There is little reliable information on the costs and benefits of “smart building” investments being pursued by GSA to better identify system problems in federal buildings, a GAO report has said.

Such technologies include utility meters and analytical software that signal alerts to potential problems such as equipment operating abnormally or outside of normal hours.

GAO said that while the approximate cost of equipping a building with those technologies ranges from about $48,000 to $155,000, “accurately calculating installation costs is challenging because GSA typically installs these technologies in selected buildings incrementally and sometimes as part of other capital improvement projects.” Similarly, it said, data provided by the software application helps prioritize maintenance but it produces only estimates of avoided costs and thus is not useful in measuring actual benefits of the program.

“GSA does not have documented, clearly defined goals for the smart buildings program, nor has GSA developed performance measures that would allow it to assess the program’s progress,” GAO said. “GSA officials verbally described broad goals for the smart buildings program to GAO, but the agency has not documented these goals. Further, because GSA has not clearly defined its verbally expressed goals, it cannot demonstrate progress in achieving them … Without clearly defined goals, related performance measures, and data that can be used to measure its progress, GSA is limited in its ability to make informed decisions about the smart buildings program.”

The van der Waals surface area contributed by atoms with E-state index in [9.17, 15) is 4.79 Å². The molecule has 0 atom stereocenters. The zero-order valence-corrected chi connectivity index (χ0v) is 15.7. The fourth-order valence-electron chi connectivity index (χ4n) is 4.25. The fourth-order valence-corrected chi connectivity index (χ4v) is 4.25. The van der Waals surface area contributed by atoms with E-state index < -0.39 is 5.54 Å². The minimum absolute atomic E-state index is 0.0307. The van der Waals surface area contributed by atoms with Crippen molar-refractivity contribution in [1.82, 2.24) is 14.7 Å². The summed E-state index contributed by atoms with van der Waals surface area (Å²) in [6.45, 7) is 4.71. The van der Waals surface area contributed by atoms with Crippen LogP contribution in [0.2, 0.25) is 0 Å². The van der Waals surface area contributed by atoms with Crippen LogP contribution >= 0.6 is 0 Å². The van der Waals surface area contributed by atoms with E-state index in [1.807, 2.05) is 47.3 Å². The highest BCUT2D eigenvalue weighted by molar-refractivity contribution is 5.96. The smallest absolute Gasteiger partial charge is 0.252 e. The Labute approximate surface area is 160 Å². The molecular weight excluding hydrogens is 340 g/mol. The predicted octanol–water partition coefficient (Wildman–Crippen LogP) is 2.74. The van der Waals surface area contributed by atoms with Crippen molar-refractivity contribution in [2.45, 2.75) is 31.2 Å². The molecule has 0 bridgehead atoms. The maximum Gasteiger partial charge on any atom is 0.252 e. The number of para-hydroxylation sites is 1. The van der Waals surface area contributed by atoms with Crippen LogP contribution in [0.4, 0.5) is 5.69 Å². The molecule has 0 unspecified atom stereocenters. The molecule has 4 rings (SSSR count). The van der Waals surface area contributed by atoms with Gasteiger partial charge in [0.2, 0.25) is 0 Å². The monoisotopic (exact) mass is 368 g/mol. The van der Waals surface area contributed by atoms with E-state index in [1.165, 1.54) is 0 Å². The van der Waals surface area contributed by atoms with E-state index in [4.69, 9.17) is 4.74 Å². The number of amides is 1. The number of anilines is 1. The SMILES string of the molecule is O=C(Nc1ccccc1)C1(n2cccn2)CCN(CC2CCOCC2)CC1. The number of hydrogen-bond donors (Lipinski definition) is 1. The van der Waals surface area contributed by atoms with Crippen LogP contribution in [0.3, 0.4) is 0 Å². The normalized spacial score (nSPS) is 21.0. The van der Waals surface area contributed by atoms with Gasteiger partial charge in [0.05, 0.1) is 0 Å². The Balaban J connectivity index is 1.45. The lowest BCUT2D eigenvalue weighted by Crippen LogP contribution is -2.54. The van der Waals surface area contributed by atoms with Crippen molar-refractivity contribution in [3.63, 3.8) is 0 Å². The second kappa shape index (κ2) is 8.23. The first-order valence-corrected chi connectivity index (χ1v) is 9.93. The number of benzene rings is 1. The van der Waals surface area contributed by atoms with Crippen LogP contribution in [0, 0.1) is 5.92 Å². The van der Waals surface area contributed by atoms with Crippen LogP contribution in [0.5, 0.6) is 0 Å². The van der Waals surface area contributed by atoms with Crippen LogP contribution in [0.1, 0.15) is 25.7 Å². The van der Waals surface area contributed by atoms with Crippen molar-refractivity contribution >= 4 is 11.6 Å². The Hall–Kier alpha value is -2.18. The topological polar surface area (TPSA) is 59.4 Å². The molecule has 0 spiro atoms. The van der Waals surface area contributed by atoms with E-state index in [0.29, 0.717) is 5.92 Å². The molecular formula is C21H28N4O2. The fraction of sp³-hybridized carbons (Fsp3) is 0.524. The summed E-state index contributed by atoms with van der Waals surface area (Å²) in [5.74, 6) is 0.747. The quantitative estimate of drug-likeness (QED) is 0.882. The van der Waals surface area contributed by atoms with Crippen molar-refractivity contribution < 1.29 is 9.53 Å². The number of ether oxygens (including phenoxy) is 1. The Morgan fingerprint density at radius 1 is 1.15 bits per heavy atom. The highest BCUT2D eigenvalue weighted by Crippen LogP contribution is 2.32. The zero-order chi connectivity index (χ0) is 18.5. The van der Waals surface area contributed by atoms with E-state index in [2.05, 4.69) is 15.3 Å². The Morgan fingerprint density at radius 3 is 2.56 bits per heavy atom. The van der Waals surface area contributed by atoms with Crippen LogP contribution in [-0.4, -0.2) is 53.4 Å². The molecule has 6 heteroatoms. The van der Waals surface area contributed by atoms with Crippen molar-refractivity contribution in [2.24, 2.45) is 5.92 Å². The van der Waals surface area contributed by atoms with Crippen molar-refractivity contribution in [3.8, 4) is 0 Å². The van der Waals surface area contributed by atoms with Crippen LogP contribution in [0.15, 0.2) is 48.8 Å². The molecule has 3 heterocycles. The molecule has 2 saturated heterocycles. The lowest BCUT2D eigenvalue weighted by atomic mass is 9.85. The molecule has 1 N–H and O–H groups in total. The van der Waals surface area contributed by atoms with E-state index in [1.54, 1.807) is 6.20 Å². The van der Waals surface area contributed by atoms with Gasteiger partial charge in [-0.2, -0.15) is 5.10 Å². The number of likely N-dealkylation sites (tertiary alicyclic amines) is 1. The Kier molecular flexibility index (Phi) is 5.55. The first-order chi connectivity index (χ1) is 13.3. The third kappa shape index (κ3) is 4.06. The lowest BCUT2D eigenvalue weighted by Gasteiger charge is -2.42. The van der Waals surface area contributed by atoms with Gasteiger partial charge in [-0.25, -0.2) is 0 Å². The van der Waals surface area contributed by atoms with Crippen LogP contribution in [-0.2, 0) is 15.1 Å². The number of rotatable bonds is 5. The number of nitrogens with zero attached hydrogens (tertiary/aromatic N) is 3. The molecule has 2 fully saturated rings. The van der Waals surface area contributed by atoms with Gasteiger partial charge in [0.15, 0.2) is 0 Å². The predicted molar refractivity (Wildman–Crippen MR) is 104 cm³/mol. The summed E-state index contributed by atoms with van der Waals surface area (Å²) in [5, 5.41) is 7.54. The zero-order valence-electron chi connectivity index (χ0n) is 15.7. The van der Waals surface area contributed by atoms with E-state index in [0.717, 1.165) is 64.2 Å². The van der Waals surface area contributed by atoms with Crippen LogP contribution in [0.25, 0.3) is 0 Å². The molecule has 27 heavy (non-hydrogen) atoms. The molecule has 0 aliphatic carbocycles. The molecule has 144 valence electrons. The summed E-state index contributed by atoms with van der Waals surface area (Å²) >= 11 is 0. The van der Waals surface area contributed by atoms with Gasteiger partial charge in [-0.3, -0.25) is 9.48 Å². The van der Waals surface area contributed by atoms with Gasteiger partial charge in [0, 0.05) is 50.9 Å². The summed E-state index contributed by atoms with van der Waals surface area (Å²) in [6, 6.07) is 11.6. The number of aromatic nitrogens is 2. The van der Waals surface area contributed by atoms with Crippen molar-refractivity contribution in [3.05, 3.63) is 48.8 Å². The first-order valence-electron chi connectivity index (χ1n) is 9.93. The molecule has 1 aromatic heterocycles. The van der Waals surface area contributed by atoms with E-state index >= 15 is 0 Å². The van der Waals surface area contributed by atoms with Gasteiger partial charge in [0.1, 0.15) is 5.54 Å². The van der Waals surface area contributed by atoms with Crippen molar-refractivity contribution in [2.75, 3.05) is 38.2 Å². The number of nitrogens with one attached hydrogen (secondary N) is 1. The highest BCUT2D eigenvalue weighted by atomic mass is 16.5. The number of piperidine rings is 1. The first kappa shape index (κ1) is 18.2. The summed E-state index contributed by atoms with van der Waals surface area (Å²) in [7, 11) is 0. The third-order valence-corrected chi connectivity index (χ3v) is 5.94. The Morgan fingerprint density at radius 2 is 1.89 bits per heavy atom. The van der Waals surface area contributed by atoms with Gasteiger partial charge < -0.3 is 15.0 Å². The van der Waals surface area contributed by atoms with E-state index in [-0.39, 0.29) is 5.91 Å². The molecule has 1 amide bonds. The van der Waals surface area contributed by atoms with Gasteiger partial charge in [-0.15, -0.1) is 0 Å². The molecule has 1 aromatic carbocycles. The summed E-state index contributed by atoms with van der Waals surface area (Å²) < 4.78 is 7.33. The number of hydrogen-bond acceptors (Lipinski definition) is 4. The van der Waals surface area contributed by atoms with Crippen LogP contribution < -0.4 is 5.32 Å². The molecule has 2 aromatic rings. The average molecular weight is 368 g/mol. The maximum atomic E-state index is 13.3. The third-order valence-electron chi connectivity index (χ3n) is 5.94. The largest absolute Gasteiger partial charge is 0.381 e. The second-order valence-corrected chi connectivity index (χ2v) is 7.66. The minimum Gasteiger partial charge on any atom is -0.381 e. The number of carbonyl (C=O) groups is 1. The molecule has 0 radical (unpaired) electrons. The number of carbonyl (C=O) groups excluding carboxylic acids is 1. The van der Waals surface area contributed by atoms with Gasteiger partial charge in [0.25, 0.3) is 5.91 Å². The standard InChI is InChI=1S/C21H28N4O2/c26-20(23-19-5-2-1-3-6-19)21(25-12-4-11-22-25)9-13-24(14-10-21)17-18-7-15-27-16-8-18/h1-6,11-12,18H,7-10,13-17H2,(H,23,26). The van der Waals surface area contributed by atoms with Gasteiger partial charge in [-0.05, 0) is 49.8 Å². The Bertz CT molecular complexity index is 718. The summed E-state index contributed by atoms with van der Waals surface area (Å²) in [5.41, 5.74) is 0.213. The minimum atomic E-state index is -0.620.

Other issues include: “since smart building technologies are Internet-connected, they are potentially vulnerable to cyberattacks that could compromise security or cause harm to facilities or their occupants,” and the “limited technological proficiency of some GSA building managers and contractors or lack of buy-in from them.”

GSA concurred with recommendations that it establish clearly defined performance goals and related performance measures for the smart buildings program, and identify and develop data to measure progress.